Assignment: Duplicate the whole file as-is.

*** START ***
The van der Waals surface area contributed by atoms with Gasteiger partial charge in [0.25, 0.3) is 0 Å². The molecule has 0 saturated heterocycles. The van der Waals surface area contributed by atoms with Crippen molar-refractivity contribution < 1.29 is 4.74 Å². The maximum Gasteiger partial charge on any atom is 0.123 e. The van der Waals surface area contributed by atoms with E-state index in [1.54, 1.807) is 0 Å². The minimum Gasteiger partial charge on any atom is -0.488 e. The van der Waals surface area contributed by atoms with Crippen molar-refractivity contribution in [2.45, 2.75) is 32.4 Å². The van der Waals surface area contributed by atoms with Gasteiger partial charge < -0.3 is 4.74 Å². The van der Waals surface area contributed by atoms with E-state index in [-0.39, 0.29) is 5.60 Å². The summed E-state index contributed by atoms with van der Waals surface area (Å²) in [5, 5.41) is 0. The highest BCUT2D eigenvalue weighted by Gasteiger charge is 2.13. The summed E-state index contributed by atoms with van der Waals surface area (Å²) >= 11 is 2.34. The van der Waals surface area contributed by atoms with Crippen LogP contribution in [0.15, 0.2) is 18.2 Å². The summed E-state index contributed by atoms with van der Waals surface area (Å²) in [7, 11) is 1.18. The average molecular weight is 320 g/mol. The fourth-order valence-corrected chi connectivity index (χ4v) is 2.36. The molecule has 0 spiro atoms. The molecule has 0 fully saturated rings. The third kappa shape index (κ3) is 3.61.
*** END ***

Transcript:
The van der Waals surface area contributed by atoms with Gasteiger partial charge in [0.25, 0.3) is 0 Å². The molecule has 0 saturated heterocycles. The van der Waals surface area contributed by atoms with Crippen molar-refractivity contribution < 1.29 is 4.74 Å². The maximum Gasteiger partial charge on any atom is 0.123 e. The van der Waals surface area contributed by atoms with E-state index in [1.54, 1.807) is 0 Å². The minimum Gasteiger partial charge on any atom is -0.488 e. The van der Waals surface area contributed by atoms with Crippen molar-refractivity contribution in [2.45, 2.75) is 32.4 Å². The van der Waals surface area contributed by atoms with Gasteiger partial charge < -0.3 is 4.74 Å². The van der Waals surface area contributed by atoms with E-state index in [-0.39, 0.29) is 5.60 Å². The summed E-state index contributed by atoms with van der Waals surface area (Å²) in [5, 5.41) is 0. The highest BCUT2D eigenvalue weighted by Gasteiger charge is 2.13. The summed E-state index contributed by atoms with van der Waals surface area (Å²) >= 11 is 2.34. The van der Waals surface area contributed by atoms with Crippen LogP contribution in [0.15, 0.2) is 18.2 Å². The summed E-state index contributed by atoms with van der Waals surface area (Å²) in [7, 11) is 1.18. The average molecular weight is 320 g/mol. The fourth-order valence-corrected chi connectivity index (χ4v) is 2.36. The molecule has 0 spiro atoms. The molecule has 0 fully saturated rings. The third kappa shape index (κ3) is 3.61.